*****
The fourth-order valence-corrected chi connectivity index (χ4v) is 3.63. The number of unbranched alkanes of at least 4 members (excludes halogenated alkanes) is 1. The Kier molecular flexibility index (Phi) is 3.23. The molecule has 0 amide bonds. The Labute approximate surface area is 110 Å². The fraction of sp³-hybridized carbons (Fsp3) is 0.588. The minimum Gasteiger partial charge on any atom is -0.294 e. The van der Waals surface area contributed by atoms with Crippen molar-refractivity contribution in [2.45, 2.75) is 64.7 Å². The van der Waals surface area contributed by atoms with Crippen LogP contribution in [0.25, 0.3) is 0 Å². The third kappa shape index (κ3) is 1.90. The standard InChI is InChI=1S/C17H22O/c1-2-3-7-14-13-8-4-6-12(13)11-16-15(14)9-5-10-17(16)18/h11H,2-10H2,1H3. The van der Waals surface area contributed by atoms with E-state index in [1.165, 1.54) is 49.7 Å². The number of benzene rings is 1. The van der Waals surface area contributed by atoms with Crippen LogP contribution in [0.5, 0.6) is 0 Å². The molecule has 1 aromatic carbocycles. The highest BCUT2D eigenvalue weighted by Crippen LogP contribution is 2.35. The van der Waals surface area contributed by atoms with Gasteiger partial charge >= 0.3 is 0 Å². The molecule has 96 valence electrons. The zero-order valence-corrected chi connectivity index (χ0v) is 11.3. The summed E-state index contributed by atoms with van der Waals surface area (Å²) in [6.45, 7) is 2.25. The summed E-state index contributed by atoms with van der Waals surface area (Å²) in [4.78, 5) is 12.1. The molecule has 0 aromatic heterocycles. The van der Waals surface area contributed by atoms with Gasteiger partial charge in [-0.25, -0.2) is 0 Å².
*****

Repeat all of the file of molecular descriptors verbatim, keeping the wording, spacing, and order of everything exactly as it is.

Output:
The fourth-order valence-corrected chi connectivity index (χ4v) is 3.63. The number of unbranched alkanes of at least 4 members (excludes halogenated alkanes) is 1. The Kier molecular flexibility index (Phi) is 3.23. The molecule has 0 amide bonds. The Labute approximate surface area is 110 Å². The fraction of sp³-hybridized carbons (Fsp3) is 0.588. The minimum Gasteiger partial charge on any atom is -0.294 e. The van der Waals surface area contributed by atoms with Crippen molar-refractivity contribution in [2.45, 2.75) is 64.7 Å². The van der Waals surface area contributed by atoms with Crippen LogP contribution in [0.25, 0.3) is 0 Å². The third kappa shape index (κ3) is 1.90. The standard InChI is InChI=1S/C17H22O/c1-2-3-7-14-13-8-4-6-12(13)11-16-15(14)9-5-10-17(16)18/h11H,2-10H2,1H3. The van der Waals surface area contributed by atoms with E-state index in [1.165, 1.54) is 49.7 Å². The number of benzene rings is 1. The van der Waals surface area contributed by atoms with Crippen LogP contribution in [0.5, 0.6) is 0 Å². The molecule has 1 aromatic carbocycles. The highest BCUT2D eigenvalue weighted by Crippen LogP contribution is 2.35. The van der Waals surface area contributed by atoms with Gasteiger partial charge >= 0.3 is 0 Å². The molecule has 96 valence electrons. The zero-order valence-corrected chi connectivity index (χ0v) is 11.3. The summed E-state index contributed by atoms with van der Waals surface area (Å²) in [6.45, 7) is 2.25. The summed E-state index contributed by atoms with van der Waals surface area (Å²) in [4.78, 5) is 12.1. The molecule has 0 aromatic heterocycles. The van der Waals surface area contributed by atoms with Gasteiger partial charge in [-0.25, -0.2) is 0 Å².